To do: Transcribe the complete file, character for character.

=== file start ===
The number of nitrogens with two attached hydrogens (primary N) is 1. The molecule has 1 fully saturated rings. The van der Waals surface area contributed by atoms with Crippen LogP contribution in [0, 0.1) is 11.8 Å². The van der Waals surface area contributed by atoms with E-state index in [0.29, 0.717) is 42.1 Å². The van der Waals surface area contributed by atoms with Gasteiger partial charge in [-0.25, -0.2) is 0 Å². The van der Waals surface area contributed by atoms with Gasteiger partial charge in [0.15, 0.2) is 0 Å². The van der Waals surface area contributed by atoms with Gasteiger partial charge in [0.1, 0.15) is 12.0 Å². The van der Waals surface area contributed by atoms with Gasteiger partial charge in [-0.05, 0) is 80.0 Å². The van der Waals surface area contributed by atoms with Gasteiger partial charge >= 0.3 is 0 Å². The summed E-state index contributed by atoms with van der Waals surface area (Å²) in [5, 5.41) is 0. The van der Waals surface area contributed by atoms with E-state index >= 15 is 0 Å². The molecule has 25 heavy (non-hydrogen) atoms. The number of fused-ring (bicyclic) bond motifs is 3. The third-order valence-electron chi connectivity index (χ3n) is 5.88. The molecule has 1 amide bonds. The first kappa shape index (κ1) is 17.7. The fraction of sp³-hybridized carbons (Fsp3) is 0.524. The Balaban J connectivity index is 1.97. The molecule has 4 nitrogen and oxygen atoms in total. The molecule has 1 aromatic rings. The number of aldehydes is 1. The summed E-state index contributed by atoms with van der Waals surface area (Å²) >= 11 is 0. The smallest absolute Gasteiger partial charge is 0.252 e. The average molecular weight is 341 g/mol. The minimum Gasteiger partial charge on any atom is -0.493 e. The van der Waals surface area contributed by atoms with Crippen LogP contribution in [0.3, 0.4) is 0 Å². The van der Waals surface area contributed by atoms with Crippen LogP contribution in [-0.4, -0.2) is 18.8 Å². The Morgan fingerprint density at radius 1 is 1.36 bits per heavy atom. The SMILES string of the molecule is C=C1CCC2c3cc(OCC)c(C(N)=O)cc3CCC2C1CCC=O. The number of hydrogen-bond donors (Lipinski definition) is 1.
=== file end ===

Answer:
The number of nitrogens with two attached hydrogens (primary N) is 1. The molecule has 1 fully saturated rings. The van der Waals surface area contributed by atoms with Crippen LogP contribution in [0, 0.1) is 11.8 Å². The van der Waals surface area contributed by atoms with E-state index in [0.29, 0.717) is 42.1 Å². The van der Waals surface area contributed by atoms with Gasteiger partial charge in [-0.25, -0.2) is 0 Å². The van der Waals surface area contributed by atoms with Gasteiger partial charge in [0.15, 0.2) is 0 Å². The van der Waals surface area contributed by atoms with Gasteiger partial charge in [0.1, 0.15) is 12.0 Å². The van der Waals surface area contributed by atoms with Gasteiger partial charge in [-0.05, 0) is 80.0 Å². The van der Waals surface area contributed by atoms with Gasteiger partial charge >= 0.3 is 0 Å². The summed E-state index contributed by atoms with van der Waals surface area (Å²) in [5, 5.41) is 0. The van der Waals surface area contributed by atoms with E-state index >= 15 is 0 Å². The molecule has 25 heavy (non-hydrogen) atoms. The number of fused-ring (bicyclic) bond motifs is 3. The third-order valence-electron chi connectivity index (χ3n) is 5.88. The molecule has 1 amide bonds. The first kappa shape index (κ1) is 17.7. The fraction of sp³-hybridized carbons (Fsp3) is 0.524. The Balaban J connectivity index is 1.97. The molecule has 4 nitrogen and oxygen atoms in total. The molecule has 1 aromatic rings. The number of aldehydes is 1. The summed E-state index contributed by atoms with van der Waals surface area (Å²) >= 11 is 0. The smallest absolute Gasteiger partial charge is 0.252 e. The average molecular weight is 341 g/mol. The minimum Gasteiger partial charge on any atom is -0.493 e. The van der Waals surface area contributed by atoms with Crippen LogP contribution in [0.3, 0.4) is 0 Å². The van der Waals surface area contributed by atoms with Crippen LogP contribution in [-0.4, -0.2) is 18.8 Å². The Morgan fingerprint density at radius 1 is 1.36 bits per heavy atom. The SMILES string of the molecule is C=C1CCC2c3cc(OCC)c(C(N)=O)cc3CCC2C1CCC=O. The number of hydrogen-bond donors (Lipinski definition) is 1.